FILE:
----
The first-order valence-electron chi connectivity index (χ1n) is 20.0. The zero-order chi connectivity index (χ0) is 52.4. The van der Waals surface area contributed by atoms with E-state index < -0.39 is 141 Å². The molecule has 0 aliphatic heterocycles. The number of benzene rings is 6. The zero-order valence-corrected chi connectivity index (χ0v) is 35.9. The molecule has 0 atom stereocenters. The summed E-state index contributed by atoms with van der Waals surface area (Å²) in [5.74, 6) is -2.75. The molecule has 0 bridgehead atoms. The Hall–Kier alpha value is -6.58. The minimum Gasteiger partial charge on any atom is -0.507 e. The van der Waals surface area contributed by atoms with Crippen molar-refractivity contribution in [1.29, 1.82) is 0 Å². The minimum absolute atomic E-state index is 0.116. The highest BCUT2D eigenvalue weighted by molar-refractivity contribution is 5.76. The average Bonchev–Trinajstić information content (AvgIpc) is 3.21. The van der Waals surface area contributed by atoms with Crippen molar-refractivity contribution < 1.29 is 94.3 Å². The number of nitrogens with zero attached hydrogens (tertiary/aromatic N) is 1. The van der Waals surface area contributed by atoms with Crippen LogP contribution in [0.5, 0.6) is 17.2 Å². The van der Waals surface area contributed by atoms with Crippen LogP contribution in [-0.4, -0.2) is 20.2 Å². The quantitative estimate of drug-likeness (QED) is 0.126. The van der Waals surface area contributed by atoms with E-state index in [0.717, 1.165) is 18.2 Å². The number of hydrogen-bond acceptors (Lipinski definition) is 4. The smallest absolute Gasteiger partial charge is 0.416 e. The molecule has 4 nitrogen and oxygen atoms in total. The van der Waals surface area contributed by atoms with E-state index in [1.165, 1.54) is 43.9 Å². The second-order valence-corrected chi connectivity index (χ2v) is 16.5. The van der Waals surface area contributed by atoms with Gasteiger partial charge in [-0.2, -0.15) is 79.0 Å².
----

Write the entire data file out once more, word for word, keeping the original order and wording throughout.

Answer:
The first-order valence-electron chi connectivity index (χ1n) is 20.0. The zero-order chi connectivity index (χ0) is 52.4. The van der Waals surface area contributed by atoms with E-state index < -0.39 is 141 Å². The molecule has 0 aliphatic heterocycles. The number of benzene rings is 6. The zero-order valence-corrected chi connectivity index (χ0v) is 35.9. The molecule has 0 atom stereocenters. The summed E-state index contributed by atoms with van der Waals surface area (Å²) in [5.74, 6) is -2.75. The molecule has 0 bridgehead atoms. The Hall–Kier alpha value is -6.58. The minimum Gasteiger partial charge on any atom is -0.507 e. The van der Waals surface area contributed by atoms with Crippen molar-refractivity contribution in [1.29, 1.82) is 0 Å². The minimum absolute atomic E-state index is 0.116. The highest BCUT2D eigenvalue weighted by molar-refractivity contribution is 5.76. The average Bonchev–Trinajstić information content (AvgIpc) is 3.21. The van der Waals surface area contributed by atoms with Crippen molar-refractivity contribution < 1.29 is 94.3 Å². The number of nitrogens with zero attached hydrogens (tertiary/aromatic N) is 1. The van der Waals surface area contributed by atoms with Crippen LogP contribution in [0.5, 0.6) is 17.2 Å². The van der Waals surface area contributed by atoms with Crippen LogP contribution in [-0.4, -0.2) is 20.2 Å². The quantitative estimate of drug-likeness (QED) is 0.126. The van der Waals surface area contributed by atoms with E-state index in [0.717, 1.165) is 18.2 Å². The number of hydrogen-bond acceptors (Lipinski definition) is 4. The smallest absolute Gasteiger partial charge is 0.416 e. The molecule has 4 nitrogen and oxygen atoms in total. The van der Waals surface area contributed by atoms with E-state index in [1.165, 1.54) is 43.9 Å². The second-order valence-corrected chi connectivity index (χ2v) is 16.5. The van der Waals surface area contributed by atoms with Gasteiger partial charge in [-0.2, -0.15) is 79.0 Å².